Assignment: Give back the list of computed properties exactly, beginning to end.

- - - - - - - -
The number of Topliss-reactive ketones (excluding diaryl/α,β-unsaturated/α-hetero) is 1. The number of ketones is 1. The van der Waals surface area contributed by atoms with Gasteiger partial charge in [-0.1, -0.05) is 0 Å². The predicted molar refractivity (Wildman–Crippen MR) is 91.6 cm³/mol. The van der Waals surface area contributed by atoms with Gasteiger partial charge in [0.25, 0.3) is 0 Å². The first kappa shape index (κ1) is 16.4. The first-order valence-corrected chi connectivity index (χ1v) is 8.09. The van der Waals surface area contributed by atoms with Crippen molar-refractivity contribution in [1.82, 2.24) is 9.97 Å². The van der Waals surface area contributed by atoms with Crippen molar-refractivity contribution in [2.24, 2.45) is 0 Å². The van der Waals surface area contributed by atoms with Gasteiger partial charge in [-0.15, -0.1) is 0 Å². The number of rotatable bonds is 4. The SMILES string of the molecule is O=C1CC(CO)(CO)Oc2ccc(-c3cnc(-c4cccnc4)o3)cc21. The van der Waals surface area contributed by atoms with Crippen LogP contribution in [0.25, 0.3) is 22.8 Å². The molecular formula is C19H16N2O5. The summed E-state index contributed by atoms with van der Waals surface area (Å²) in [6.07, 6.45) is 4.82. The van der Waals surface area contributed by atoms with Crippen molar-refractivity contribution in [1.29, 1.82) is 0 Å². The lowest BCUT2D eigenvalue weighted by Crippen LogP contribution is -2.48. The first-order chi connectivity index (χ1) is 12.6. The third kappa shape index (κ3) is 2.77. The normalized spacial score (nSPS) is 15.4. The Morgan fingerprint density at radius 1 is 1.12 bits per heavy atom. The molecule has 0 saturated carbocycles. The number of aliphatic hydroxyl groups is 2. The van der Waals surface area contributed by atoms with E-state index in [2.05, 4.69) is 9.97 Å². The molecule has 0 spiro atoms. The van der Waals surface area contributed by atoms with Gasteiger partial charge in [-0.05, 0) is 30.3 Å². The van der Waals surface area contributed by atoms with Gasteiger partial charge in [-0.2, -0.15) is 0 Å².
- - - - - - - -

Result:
The number of Topliss-reactive ketones (excluding diaryl/α,β-unsaturated/α-hetero) is 1. The number of ketones is 1. The van der Waals surface area contributed by atoms with Gasteiger partial charge in [-0.1, -0.05) is 0 Å². The predicted molar refractivity (Wildman–Crippen MR) is 91.6 cm³/mol. The van der Waals surface area contributed by atoms with Gasteiger partial charge in [0.25, 0.3) is 0 Å². The first kappa shape index (κ1) is 16.4. The first-order valence-corrected chi connectivity index (χ1v) is 8.09. The van der Waals surface area contributed by atoms with Crippen molar-refractivity contribution in [1.82, 2.24) is 9.97 Å². The van der Waals surface area contributed by atoms with Crippen molar-refractivity contribution in [2.24, 2.45) is 0 Å². The van der Waals surface area contributed by atoms with Gasteiger partial charge in [-0.15, -0.1) is 0 Å². The number of rotatable bonds is 4. The SMILES string of the molecule is O=C1CC(CO)(CO)Oc2ccc(-c3cnc(-c4cccnc4)o3)cc21. The van der Waals surface area contributed by atoms with Crippen LogP contribution in [0.25, 0.3) is 22.8 Å². The molecular formula is C19H16N2O5. The summed E-state index contributed by atoms with van der Waals surface area (Å²) in [6.07, 6.45) is 4.82. The van der Waals surface area contributed by atoms with Crippen molar-refractivity contribution in [1.29, 1.82) is 0 Å². The lowest BCUT2D eigenvalue weighted by Crippen LogP contribution is -2.48. The first-order chi connectivity index (χ1) is 12.6. The third kappa shape index (κ3) is 2.77. The normalized spacial score (nSPS) is 15.4. The Morgan fingerprint density at radius 1 is 1.12 bits per heavy atom. The molecule has 0 saturated carbocycles. The number of aliphatic hydroxyl groups is 2. The van der Waals surface area contributed by atoms with E-state index in [2.05, 4.69) is 9.97 Å². The molecule has 0 spiro atoms. The van der Waals surface area contributed by atoms with Gasteiger partial charge in [-0.05, 0) is 30.3 Å². The van der Waals surface area contributed by atoms with Gasteiger partial charge in [-0.2, -0.15) is 0 Å².